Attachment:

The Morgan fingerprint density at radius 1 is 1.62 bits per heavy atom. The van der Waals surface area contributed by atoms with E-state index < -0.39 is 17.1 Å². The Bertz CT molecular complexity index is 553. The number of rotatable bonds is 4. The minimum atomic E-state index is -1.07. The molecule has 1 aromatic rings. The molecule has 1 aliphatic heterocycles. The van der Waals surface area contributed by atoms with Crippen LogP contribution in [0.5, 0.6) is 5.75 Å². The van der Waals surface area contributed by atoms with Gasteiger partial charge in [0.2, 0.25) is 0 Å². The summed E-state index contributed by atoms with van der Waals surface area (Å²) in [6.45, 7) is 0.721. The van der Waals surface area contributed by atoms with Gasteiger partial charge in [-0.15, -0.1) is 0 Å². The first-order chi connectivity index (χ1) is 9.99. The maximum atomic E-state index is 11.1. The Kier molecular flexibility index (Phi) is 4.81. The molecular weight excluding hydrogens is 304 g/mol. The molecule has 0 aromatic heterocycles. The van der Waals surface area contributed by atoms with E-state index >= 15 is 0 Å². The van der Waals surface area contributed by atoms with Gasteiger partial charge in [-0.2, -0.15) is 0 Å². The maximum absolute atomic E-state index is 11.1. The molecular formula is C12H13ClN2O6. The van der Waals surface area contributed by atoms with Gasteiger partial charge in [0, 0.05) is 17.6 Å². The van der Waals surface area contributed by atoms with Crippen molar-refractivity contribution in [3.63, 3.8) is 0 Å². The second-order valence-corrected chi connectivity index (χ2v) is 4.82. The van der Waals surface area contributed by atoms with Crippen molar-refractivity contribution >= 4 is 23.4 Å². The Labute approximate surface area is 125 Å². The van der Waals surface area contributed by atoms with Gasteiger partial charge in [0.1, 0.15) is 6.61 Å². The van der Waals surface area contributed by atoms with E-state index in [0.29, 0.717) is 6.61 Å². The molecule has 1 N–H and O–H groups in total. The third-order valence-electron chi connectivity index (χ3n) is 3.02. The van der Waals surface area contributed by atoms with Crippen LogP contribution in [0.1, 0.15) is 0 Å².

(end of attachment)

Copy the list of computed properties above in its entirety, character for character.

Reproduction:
The Morgan fingerprint density at radius 1 is 1.62 bits per heavy atom. The van der Waals surface area contributed by atoms with E-state index < -0.39 is 17.1 Å². The Bertz CT molecular complexity index is 553. The number of rotatable bonds is 4. The minimum atomic E-state index is -1.07. The molecule has 1 aromatic rings. The molecule has 1 aliphatic heterocycles. The van der Waals surface area contributed by atoms with Crippen LogP contribution in [0.5, 0.6) is 5.75 Å². The van der Waals surface area contributed by atoms with Gasteiger partial charge in [0.2, 0.25) is 0 Å². The summed E-state index contributed by atoms with van der Waals surface area (Å²) in [6.45, 7) is 0.721. The van der Waals surface area contributed by atoms with Gasteiger partial charge in [-0.15, -0.1) is 0 Å². The first-order chi connectivity index (χ1) is 9.99. The maximum atomic E-state index is 11.1. The Kier molecular flexibility index (Phi) is 4.81. The molecular weight excluding hydrogens is 304 g/mol. The molecule has 0 aromatic heterocycles. The van der Waals surface area contributed by atoms with E-state index >= 15 is 0 Å². The van der Waals surface area contributed by atoms with Gasteiger partial charge in [-0.2, -0.15) is 0 Å². The maximum absolute atomic E-state index is 11.1. The molecular formula is C12H13ClN2O6. The van der Waals surface area contributed by atoms with Gasteiger partial charge in [0, 0.05) is 17.6 Å². The van der Waals surface area contributed by atoms with Crippen molar-refractivity contribution in [3.63, 3.8) is 0 Å². The second-order valence-corrected chi connectivity index (χ2v) is 4.82. The van der Waals surface area contributed by atoms with Crippen molar-refractivity contribution >= 4 is 23.4 Å². The Labute approximate surface area is 125 Å². The van der Waals surface area contributed by atoms with Gasteiger partial charge in [0.1, 0.15) is 6.61 Å². The van der Waals surface area contributed by atoms with E-state index in [0.29, 0.717) is 6.61 Å². The molecule has 1 N–H and O–H groups in total. The third-order valence-electron chi connectivity index (χ3n) is 3.02. The van der Waals surface area contributed by atoms with Crippen LogP contribution in [0.1, 0.15) is 0 Å².